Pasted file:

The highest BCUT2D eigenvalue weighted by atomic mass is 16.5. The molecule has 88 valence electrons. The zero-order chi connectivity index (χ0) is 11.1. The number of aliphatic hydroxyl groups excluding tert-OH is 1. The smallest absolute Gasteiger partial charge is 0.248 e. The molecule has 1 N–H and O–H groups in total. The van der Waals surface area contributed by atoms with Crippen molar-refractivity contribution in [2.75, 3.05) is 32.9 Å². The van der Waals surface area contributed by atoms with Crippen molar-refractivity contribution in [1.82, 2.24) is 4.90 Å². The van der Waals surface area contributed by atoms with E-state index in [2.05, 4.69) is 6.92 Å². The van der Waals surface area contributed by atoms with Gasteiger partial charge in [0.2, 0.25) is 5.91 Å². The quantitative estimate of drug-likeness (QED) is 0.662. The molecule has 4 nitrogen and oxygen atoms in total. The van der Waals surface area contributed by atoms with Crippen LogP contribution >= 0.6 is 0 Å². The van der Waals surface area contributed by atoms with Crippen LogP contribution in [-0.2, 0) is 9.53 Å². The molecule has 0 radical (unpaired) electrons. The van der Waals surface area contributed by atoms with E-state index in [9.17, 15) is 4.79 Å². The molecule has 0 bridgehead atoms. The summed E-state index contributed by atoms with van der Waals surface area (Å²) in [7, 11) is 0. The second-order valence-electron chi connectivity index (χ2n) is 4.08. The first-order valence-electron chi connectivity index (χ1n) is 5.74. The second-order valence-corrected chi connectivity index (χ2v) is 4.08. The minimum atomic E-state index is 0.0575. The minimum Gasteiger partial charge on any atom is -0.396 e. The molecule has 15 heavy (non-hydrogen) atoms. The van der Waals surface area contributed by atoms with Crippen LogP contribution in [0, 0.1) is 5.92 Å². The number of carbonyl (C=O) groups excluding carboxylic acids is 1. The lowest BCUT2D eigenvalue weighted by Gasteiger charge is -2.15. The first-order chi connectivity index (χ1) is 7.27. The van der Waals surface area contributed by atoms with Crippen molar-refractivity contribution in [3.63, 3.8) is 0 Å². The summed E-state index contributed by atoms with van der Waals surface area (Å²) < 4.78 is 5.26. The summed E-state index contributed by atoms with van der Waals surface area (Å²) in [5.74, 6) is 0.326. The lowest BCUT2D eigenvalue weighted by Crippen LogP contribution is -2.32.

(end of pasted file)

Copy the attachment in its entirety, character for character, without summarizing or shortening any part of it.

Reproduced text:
The highest BCUT2D eigenvalue weighted by atomic mass is 16.5. The molecule has 88 valence electrons. The zero-order chi connectivity index (χ0) is 11.1. The number of aliphatic hydroxyl groups excluding tert-OH is 1. The smallest absolute Gasteiger partial charge is 0.248 e. The molecule has 1 N–H and O–H groups in total. The van der Waals surface area contributed by atoms with Crippen molar-refractivity contribution in [2.75, 3.05) is 32.9 Å². The van der Waals surface area contributed by atoms with Crippen molar-refractivity contribution in [1.82, 2.24) is 4.90 Å². The van der Waals surface area contributed by atoms with E-state index in [2.05, 4.69) is 6.92 Å². The van der Waals surface area contributed by atoms with Gasteiger partial charge in [0.2, 0.25) is 5.91 Å². The quantitative estimate of drug-likeness (QED) is 0.662. The molecule has 4 nitrogen and oxygen atoms in total. The van der Waals surface area contributed by atoms with Crippen LogP contribution >= 0.6 is 0 Å². The van der Waals surface area contributed by atoms with Crippen LogP contribution in [-0.2, 0) is 9.53 Å². The molecule has 0 radical (unpaired) electrons. The van der Waals surface area contributed by atoms with E-state index in [9.17, 15) is 4.79 Å². The molecule has 0 bridgehead atoms. The summed E-state index contributed by atoms with van der Waals surface area (Å²) in [7, 11) is 0. The second-order valence-electron chi connectivity index (χ2n) is 4.08. The first-order valence-electron chi connectivity index (χ1n) is 5.74. The second-order valence-corrected chi connectivity index (χ2v) is 4.08. The minimum atomic E-state index is 0.0575. The minimum Gasteiger partial charge on any atom is -0.396 e. The molecule has 15 heavy (non-hydrogen) atoms. The van der Waals surface area contributed by atoms with Crippen LogP contribution in [0, 0.1) is 5.92 Å². The number of carbonyl (C=O) groups excluding carboxylic acids is 1. The lowest BCUT2D eigenvalue weighted by Gasteiger charge is -2.15. The first-order chi connectivity index (χ1) is 7.27. The van der Waals surface area contributed by atoms with Crippen molar-refractivity contribution in [3.63, 3.8) is 0 Å². The summed E-state index contributed by atoms with van der Waals surface area (Å²) < 4.78 is 5.26. The summed E-state index contributed by atoms with van der Waals surface area (Å²) in [5.74, 6) is 0.326. The lowest BCUT2D eigenvalue weighted by Crippen LogP contribution is -2.32.